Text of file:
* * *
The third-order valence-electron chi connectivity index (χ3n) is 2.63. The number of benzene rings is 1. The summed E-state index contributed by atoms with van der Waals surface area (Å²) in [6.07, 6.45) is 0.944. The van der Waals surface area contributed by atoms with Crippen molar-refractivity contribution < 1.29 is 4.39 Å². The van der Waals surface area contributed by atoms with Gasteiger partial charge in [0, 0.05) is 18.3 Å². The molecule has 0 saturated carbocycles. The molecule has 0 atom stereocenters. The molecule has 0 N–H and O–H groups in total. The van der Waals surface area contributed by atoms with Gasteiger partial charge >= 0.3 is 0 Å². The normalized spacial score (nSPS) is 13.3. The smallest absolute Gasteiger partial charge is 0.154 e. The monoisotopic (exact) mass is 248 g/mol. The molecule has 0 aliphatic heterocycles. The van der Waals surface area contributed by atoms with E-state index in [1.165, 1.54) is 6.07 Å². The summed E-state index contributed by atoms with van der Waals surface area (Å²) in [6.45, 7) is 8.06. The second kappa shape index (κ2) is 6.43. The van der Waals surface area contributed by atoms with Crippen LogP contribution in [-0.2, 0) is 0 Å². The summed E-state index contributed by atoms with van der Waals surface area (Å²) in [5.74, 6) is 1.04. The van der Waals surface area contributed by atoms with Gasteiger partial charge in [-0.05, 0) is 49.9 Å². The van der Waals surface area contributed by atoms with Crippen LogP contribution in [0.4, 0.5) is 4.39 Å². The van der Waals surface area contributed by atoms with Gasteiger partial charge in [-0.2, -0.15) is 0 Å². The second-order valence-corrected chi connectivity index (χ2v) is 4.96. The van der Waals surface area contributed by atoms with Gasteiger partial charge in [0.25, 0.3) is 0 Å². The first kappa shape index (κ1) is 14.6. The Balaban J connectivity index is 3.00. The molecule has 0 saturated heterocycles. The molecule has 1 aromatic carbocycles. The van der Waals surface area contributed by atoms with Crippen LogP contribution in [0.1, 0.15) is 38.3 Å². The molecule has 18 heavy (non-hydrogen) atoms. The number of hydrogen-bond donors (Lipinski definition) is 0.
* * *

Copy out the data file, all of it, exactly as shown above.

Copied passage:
The third-order valence-electron chi connectivity index (χ3n) is 2.63. The number of benzene rings is 1. The summed E-state index contributed by atoms with van der Waals surface area (Å²) in [6.07, 6.45) is 0.944. The van der Waals surface area contributed by atoms with Crippen molar-refractivity contribution < 1.29 is 4.39 Å². The van der Waals surface area contributed by atoms with Gasteiger partial charge in [0, 0.05) is 18.3 Å². The molecule has 0 saturated carbocycles. The molecule has 0 atom stereocenters. The molecule has 0 N–H and O–H groups in total. The van der Waals surface area contributed by atoms with Gasteiger partial charge >= 0.3 is 0 Å². The normalized spacial score (nSPS) is 13.3. The smallest absolute Gasteiger partial charge is 0.154 e. The monoisotopic (exact) mass is 248 g/mol. The molecule has 0 aliphatic heterocycles. The van der Waals surface area contributed by atoms with E-state index in [1.165, 1.54) is 6.07 Å². The summed E-state index contributed by atoms with van der Waals surface area (Å²) in [6.45, 7) is 8.06. The second kappa shape index (κ2) is 6.43. The van der Waals surface area contributed by atoms with Crippen LogP contribution in [-0.2, 0) is 0 Å². The summed E-state index contributed by atoms with van der Waals surface area (Å²) in [5.74, 6) is 1.04. The van der Waals surface area contributed by atoms with Gasteiger partial charge in [-0.05, 0) is 49.9 Å². The van der Waals surface area contributed by atoms with Crippen LogP contribution in [0.4, 0.5) is 4.39 Å². The van der Waals surface area contributed by atoms with Gasteiger partial charge in [-0.2, -0.15) is 0 Å². The second-order valence-corrected chi connectivity index (χ2v) is 4.96. The van der Waals surface area contributed by atoms with Gasteiger partial charge in [0.25, 0.3) is 0 Å². The first kappa shape index (κ1) is 14.6. The Balaban J connectivity index is 3.00. The molecule has 0 saturated heterocycles. The molecule has 1 aromatic carbocycles. The van der Waals surface area contributed by atoms with Crippen LogP contribution in [0.1, 0.15) is 38.3 Å². The molecule has 18 heavy (non-hydrogen) atoms. The number of hydrogen-bond donors (Lipinski definition) is 0.